South Slope. Asheville.

Monday, January 20, 2014

The Measure of a Teacher

This day I stopped by for a visit.  circa late '90s
I took my friends from Seattle & Portland, OR to the school to meet Mother.

Mother's retirement party
My mother was a primary school teacher for 25 years, and based on what people have told me, a very, very good one.  Mother was more than a teacher.  She was an example and role model.  Far from perfect, of course, but there were times where she clearly stood for what was right, and didn't back down.  Here was a biggie:  Mother told me about a time in her classroom - second grade class, by the way - when a white student, a girl, leading up to Martin Luther King, Jr. Day, said out loud in front of the whole class, a class that had a handful of black students, "My mama said that the [insert place of business here] ain't gone close for no nigger."  How did my mother respond?  Well, after telling her to never use that word again and why she shouldn't, Mother launched into a "real lesson" for the whole class, and especially for that young girl, putting aside the text book and simply explaining, in her own way, what Martin Luther King, Jr. did to improve our society, and what he stood for.  I remember when she shared this with me.  It made me feel proud of her, and in awe, really, because I knew that so much our society was stuck in the old ways - certainly of her generation.  Many still are.  So, it took courage. Real courage.  Mother, of course, grew up in the segregated South, and in a rural part of Henry County, and if she could change her thinking, anybody can.  Incidentally, the other day I was playing back an interview I did with my grandmother Dot, my mother's mother - an interview I did in 1997.  It was mainly just a spontaneous, fun Q & A where I was trying out my micro-cassette recorder.  Dot was witty and sharp, and had her own opinions for sure.  In that interview, there was a moment when I asked, "Dot, what was it like in those days, in terms of race relations and the whole system of segregation?  Times were really different back then, right?"  Her answer, "To be honest with you, it was pathetic."  There she was, in her late seventies, putting it out there.  So maybe my mother's views didn't entirely happen by accident or self-discovery.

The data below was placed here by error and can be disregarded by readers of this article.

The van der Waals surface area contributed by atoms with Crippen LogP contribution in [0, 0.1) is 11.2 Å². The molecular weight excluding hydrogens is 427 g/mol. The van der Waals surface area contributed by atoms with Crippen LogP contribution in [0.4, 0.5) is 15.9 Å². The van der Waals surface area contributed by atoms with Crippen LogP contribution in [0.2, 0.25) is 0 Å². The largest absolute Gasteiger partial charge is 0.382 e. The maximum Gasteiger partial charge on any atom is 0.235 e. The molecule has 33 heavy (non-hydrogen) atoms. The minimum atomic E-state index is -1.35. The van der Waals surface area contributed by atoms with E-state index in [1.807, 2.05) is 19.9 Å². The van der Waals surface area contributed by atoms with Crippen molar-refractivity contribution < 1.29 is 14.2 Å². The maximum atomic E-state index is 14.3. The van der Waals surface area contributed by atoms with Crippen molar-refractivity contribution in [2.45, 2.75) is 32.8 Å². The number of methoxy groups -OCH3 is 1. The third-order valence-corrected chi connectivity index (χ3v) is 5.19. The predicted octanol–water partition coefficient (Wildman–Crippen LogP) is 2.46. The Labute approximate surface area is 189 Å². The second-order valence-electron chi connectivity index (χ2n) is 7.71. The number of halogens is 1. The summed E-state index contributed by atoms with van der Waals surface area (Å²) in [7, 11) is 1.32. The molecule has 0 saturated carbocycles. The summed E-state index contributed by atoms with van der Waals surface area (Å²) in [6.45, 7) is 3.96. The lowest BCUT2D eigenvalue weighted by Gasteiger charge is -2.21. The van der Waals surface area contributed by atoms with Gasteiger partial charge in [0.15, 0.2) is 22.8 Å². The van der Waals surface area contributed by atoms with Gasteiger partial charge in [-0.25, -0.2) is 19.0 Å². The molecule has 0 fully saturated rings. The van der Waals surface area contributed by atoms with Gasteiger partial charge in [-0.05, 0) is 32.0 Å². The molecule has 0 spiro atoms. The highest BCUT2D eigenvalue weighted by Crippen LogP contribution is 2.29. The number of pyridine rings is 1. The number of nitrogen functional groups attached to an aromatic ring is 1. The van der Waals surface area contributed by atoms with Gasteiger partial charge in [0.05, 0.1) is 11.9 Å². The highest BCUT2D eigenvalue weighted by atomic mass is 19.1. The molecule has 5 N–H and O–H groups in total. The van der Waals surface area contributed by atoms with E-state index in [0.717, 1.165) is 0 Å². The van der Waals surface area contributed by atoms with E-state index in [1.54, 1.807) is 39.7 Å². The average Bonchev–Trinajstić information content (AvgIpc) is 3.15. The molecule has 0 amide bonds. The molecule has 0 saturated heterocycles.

Sometime in the late 1980s (I know it was about then because my mother, Bonnie Willis, retired from school in 1989) some of the special education kids at Headland Elementary made ceramics that were sold to raise funds for something.  Mother bought a nice ceramic swan that was one of a matching pair (probably male and female).  Seems like it was $15 - $20.  She really didn't think she could afford or should buy the other one.
A few days later, mother was home on Forrest Street and the side doorbell rang and it was Dinah with the other ceramic swan as a surprise gift.  The ceramic swans still sit on the bricks beneath the fireplace to this day!!!   We always thought that was nice.
I told mother that I saw you and Miles, and she said that Dinah was always very nice and grateful when she would do some teachers-aid work for her at school. Your mother was a very kind, thoughtful and giving person, and is greatly missed!   - Marc Willis

No comments: